Not all of our intelligence is artificial: meet the Caravelo trainers

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In 2018 chatbots have become commonplace. Their ubiquity underlines just how easy it is for automated agents to enable greater customer service and retailing. The AI behind bots is open to everyone and the difference that exists between good bots and not so good bots is not the machine learning, but the thought models and training that are behind it.

Here at Caravelo we have a great team of bot trainers whose job it is to take the ambition of our customers and bring it to life in conversation form.

What better way for our bot trainers to share their insights than through a conversation… and if you’d like to have a conversation about bots, be in touch!


So, why do bots need trainers in the background?

Andrew: Well, Caravelo bots are built on the principal of supervised learning which means that the machine learning algorithms need human training to get smarter. This ensures that bots get brighter and only learn about what’s relevant to their job.

Onur: If a bot is trained sloppy, all the great work done for development, design and training of a bot becomes useless.


What does it take to be a great bot trainer?

Iina: I think you need to be both imaginative and systematic. You have the creative part of the job when designing the bot persona including their tone of voice, then on the other hand the planning and creation of the flows and execution of the training. It’s good to know some coding, and also problem-solving skills come in handy, too.

Andrew: Perseverance and determination. It takes time to train a bot to a good level, where it’s actually useful to a user/customer. You have to trust the technology, rely on the algorithms getting things right, and test and re-test and fine-tune. The results are not immediate, but worth it when you see the reactions of real end-users.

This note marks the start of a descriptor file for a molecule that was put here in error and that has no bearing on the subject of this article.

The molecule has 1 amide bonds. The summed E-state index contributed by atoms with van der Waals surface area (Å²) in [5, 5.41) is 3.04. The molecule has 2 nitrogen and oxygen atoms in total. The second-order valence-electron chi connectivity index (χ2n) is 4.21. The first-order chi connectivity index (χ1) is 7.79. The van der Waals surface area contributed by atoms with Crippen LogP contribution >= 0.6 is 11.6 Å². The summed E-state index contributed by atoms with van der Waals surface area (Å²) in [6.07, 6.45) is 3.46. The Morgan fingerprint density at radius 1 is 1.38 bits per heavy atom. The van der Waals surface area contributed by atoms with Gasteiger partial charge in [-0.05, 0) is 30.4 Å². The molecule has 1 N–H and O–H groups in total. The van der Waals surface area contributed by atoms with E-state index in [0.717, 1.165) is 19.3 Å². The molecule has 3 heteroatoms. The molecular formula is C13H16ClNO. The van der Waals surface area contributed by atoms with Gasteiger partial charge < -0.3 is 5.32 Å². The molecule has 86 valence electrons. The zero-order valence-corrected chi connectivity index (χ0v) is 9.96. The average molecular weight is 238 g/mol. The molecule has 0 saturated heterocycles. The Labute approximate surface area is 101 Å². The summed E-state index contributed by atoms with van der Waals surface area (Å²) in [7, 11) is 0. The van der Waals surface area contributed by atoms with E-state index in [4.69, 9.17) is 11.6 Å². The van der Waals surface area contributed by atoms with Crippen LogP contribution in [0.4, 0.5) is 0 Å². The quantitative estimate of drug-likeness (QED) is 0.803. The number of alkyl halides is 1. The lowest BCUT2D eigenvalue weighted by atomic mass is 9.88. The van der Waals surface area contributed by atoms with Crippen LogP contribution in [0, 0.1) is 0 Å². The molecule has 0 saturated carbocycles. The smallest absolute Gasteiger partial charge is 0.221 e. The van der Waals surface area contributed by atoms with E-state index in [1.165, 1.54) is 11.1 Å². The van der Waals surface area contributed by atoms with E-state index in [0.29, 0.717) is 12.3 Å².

What does a typical day in the life of a bot trainer look like?

Iina : A vital part of our work is to check the interactions that users have had with our chatbots. That way we can see when the bots have failed to understand the user or misunderstood what the user was asking. This real-life insight gives us a chance to train our bots to be better every day, to keep them constantly improving.

Onur: Truly, training is only one small aspect of our daily work! We can talk about two main tasks we fulfill at Caravelo: (i) we contribute to the design and creation process of a new bot, and (ii) we are responsible for the maintenance and improving of any live bot connected into the platform.

In the first phase we define the scope, priorities and personality of the bot according to the needs and expectations of the client. While our dev team focuses on the integration of the backend functions, we focus on the conversational and linguistic elements. We list the assigned "intents", map the relevant content accordingly and build a conversational structure. Then starts the training process: We have to match the intents with variations of related questions and feed the bot with a carefully selected set of utterances, which are supposed to be recognized and trigger correct answers. As we grow, adding those intents gets easier - we now have over 700.

Next phase is a long process of testing for problem solving purposes and fine-tuning the dialogues. Ultimately, our days are challenging, but it never gets boring. And it's always amazing to watch a bot going live which you have created and trained!


What does your engagement look like with the airline?